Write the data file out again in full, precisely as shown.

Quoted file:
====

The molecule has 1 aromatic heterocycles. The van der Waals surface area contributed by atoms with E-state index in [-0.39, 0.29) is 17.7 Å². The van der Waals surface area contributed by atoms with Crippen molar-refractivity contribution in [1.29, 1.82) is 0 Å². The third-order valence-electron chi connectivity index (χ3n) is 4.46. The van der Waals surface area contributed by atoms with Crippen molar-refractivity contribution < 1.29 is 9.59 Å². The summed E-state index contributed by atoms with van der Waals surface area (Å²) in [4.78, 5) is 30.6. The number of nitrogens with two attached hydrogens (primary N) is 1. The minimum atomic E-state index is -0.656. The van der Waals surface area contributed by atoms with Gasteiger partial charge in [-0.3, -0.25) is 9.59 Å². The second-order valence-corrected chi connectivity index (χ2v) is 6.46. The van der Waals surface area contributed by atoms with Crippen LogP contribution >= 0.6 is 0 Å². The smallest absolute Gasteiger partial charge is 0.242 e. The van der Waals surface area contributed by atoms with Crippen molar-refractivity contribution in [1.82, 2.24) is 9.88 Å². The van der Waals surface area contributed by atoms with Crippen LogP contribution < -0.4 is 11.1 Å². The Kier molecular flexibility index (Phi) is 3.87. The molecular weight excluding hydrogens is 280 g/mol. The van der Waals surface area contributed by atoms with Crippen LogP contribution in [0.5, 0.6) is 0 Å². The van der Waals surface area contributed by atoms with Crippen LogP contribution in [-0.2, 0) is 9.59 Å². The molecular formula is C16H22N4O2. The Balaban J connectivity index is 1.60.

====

The molecule has 1 aromatic heterocycles. The van der Waals surface area contributed by atoms with E-state index in [-0.39, 0.29) is 17.7 Å². The van der Waals surface area contributed by atoms with Crippen molar-refractivity contribution in [1.29, 1.82) is 0 Å². The third-order valence-electron chi connectivity index (χ3n) is 4.46. The van der Waals surface area contributed by atoms with Crippen molar-refractivity contribution < 1.29 is 9.59 Å². The summed E-state index contributed by atoms with van der Waals surface area (Å²) in [4.78, 5) is 30.6. The number of nitrogens with two attached hydrogens (primary N) is 1. The minimum atomic E-state index is -0.656. The van der Waals surface area contributed by atoms with Gasteiger partial charge in [-0.3, -0.25) is 9.59 Å². The second-order valence-corrected chi connectivity index (χ2v) is 6.46. The van der Waals surface area contributed by atoms with Crippen LogP contribution >= 0.6 is 0 Å². The smallest absolute Gasteiger partial charge is 0.242 e. The van der Waals surface area contributed by atoms with Crippen molar-refractivity contribution in [1.82, 2.24) is 9.88 Å². The van der Waals surface area contributed by atoms with Crippen LogP contribution < -0.4 is 11.1 Å². The Kier molecular flexibility index (Phi) is 3.87. The molecular weight excluding hydrogens is 280 g/mol. The van der Waals surface area contributed by atoms with Crippen LogP contribution in [0.5, 0.6) is 0 Å². The van der Waals surface area contributed by atoms with Crippen LogP contribution in [-0.2, 0) is 9.59 Å². The molecular formula is C16H22N4O2. The Balaban J connectivity index is 1.60.